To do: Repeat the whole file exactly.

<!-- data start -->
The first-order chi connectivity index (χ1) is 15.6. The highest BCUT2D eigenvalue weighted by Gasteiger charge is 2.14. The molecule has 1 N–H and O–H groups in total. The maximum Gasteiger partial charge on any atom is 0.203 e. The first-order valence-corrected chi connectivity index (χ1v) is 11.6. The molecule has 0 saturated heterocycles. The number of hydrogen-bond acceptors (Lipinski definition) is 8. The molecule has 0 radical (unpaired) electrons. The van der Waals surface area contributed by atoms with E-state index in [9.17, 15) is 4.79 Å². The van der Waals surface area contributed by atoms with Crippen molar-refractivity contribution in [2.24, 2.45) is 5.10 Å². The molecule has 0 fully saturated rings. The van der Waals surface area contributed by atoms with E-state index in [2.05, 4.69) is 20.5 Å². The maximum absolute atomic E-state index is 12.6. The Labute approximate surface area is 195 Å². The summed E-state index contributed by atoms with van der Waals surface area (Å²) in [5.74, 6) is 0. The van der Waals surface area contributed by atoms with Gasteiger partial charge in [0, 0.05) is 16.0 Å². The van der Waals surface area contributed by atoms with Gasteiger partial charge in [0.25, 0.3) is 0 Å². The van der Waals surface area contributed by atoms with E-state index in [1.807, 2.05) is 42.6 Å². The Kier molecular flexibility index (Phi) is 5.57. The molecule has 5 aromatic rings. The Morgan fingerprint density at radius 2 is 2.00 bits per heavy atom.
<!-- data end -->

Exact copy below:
The first-order chi connectivity index (χ1) is 15.6. The highest BCUT2D eigenvalue weighted by Gasteiger charge is 2.14. The molecule has 1 N–H and O–H groups in total. The maximum Gasteiger partial charge on any atom is 0.203 e. The first-order valence-corrected chi connectivity index (χ1v) is 11.6. The molecule has 0 saturated heterocycles. The number of hydrogen-bond acceptors (Lipinski definition) is 8. The molecule has 0 radical (unpaired) electrons. The van der Waals surface area contributed by atoms with E-state index in [9.17, 15) is 4.79 Å². The van der Waals surface area contributed by atoms with Crippen molar-refractivity contribution in [2.24, 2.45) is 5.10 Å². The molecule has 0 fully saturated rings. The van der Waals surface area contributed by atoms with E-state index in [2.05, 4.69) is 20.5 Å². The maximum absolute atomic E-state index is 12.6. The Labute approximate surface area is 195 Å². The summed E-state index contributed by atoms with van der Waals surface area (Å²) in [5.74, 6) is 0. The van der Waals surface area contributed by atoms with Gasteiger partial charge in [0, 0.05) is 16.0 Å². The van der Waals surface area contributed by atoms with Gasteiger partial charge in [0.25, 0.3) is 0 Å². The van der Waals surface area contributed by atoms with E-state index in [1.807, 2.05) is 42.6 Å². The Kier molecular flexibility index (Phi) is 5.57. The molecule has 5 aromatic rings. The Morgan fingerprint density at radius 2 is 2.00 bits per heavy atom.